The elections administrator, Kasprzyk noted saw a salary increase from $28,000 to $37,200 – an increase of 32.9 percent.
The court approved raising the county road and bridge administrator’s salary from $44,397 to $66, 200, Kasprzyk noted, which is an increase of 49.1 percent.
“Neither of those individuals filling those positions have proven county experience,” Kasprzyk said.
Kasprzyk said the court approved pay increases for male road and bridge employees ranging from six percent up to 17 percent while the one female road and bridge employee was given a five percent raise just like most of the county’s female clerical workers.
Kasprzyk presented an attorney general’s opinion that contradicted Allison’s assertion that the district judges missed a statutory deadline in setting the auditor’s salary. She presented other documents in support of allowing the budget amendment.
Quoting from the local government code, Kasprzyk said that, “...the district judges appointing the county auditor shall set, by a majority vote, the auditor’s annual salary as compensation for services and the auditor’s travel expenses and other allowances. The action of the district judges must be taken by order and must be recorded as prescribed by section 152.905 and in the minutes of the district court. The Commissioners Court shall certify the order for... its observance. The Commissioners Court shall cause the order to be recorded in its minutes.”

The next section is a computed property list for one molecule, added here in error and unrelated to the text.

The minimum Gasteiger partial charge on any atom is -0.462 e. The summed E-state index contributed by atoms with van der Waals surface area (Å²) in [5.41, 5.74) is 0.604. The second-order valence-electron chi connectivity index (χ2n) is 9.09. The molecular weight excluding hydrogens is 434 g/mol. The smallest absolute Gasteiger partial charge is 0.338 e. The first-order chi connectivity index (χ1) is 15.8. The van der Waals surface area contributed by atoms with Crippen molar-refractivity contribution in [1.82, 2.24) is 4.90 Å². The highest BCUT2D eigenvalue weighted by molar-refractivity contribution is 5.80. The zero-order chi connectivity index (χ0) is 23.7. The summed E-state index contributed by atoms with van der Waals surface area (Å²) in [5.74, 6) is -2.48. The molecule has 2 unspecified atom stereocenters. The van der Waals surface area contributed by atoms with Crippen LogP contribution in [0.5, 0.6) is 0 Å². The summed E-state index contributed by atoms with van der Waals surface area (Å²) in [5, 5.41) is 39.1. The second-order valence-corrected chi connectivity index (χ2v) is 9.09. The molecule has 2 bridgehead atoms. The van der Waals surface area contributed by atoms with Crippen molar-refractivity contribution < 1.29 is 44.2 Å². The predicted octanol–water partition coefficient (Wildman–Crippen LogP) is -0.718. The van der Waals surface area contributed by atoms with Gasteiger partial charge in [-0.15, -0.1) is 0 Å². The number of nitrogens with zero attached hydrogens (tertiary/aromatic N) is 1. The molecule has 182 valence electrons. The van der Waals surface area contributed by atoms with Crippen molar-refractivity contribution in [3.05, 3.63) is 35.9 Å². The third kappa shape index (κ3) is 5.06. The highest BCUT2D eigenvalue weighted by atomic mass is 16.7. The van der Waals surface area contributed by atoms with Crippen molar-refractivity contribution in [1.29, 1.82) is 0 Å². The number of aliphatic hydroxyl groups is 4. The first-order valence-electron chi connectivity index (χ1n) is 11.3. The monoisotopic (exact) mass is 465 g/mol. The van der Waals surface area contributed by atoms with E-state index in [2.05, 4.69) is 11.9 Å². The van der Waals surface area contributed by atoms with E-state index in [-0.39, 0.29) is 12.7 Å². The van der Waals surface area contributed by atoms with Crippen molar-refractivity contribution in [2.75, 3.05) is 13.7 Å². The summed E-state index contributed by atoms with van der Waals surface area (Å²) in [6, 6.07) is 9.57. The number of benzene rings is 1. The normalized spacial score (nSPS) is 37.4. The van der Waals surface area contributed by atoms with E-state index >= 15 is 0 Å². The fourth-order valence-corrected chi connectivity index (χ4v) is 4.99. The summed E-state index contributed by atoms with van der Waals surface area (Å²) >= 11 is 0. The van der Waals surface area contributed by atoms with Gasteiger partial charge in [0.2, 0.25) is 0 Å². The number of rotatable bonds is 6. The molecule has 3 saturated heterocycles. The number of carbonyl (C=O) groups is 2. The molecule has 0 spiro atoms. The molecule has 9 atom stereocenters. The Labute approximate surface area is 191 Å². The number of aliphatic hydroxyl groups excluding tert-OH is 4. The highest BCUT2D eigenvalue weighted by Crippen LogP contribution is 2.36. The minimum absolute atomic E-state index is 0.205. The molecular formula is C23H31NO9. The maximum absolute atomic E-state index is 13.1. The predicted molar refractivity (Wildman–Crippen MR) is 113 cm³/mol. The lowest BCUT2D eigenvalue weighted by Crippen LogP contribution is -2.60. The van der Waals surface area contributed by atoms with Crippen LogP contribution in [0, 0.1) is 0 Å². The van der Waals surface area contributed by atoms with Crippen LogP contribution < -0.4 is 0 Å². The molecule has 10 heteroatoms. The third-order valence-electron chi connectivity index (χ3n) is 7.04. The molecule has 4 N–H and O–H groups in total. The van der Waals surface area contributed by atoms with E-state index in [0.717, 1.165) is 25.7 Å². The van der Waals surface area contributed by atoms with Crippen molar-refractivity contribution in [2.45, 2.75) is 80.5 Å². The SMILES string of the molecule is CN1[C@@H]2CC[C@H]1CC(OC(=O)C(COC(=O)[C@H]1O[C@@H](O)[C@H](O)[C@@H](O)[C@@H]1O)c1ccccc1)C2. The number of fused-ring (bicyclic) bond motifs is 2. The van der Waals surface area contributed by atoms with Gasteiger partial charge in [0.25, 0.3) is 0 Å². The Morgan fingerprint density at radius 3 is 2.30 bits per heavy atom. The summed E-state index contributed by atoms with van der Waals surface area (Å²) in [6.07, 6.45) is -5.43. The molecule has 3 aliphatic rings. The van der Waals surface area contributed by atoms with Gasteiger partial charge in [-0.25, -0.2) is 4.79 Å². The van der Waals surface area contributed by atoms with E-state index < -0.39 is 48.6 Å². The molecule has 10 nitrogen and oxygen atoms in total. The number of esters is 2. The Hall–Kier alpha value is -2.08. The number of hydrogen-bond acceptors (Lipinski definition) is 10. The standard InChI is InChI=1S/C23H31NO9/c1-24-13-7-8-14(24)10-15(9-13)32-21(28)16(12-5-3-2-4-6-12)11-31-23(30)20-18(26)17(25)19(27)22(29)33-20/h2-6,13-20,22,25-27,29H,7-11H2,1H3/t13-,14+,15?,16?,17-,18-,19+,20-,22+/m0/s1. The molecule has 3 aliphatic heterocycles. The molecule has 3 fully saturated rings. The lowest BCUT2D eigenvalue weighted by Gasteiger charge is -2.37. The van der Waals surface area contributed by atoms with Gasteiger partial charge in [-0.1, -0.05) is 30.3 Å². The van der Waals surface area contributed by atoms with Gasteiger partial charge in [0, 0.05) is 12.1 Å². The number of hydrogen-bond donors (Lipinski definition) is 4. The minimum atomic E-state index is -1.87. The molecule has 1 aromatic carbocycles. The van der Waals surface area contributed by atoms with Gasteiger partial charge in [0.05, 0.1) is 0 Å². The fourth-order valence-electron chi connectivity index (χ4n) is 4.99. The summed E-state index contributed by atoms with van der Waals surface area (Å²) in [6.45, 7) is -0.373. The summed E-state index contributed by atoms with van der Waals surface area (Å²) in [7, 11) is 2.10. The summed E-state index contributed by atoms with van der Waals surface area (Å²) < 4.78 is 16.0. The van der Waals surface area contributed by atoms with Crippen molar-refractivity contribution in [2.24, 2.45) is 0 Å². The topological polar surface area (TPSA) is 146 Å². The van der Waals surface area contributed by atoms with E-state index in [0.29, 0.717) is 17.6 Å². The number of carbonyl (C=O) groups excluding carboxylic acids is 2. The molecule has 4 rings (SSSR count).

“The salary shall be paid to the county auditor,” Kasprzyk emphasized.
Shaw asked Kasprzyk which judges were at the public hearing where the salary was set.
“Saxon was on the bench,” Kasprzyk responded.
Kasprzyk read from an attorney general’s opinion that stated that Commissioners Court was under a ministerial duty to approve salaries set for the auditor’s office.
Commissioner Jauer said he was told that only one of the two district judges was present when the salary was set.
“Is that correct?” Jauer asked.
“Judge Saxon was on the bench,” Kasprzyk said. “There is not a requirement that they both be present.”
Shaw asked Allison to brief the court on what was discussed in executive session.
Allison said that a majority vote is required and since only one of two judges was present at the public hearing, a voting majority did not exist.
After further discussion, Commissioner Rosales made a motion to amend the budget to allow for the salary increase. Commissioner Dupnik seconded the motion.
The motion carried with Rosales, Dupnik and Schendel voting in favor while County Judge Barbara Shaw and Commissioner Pete Jauer voted against.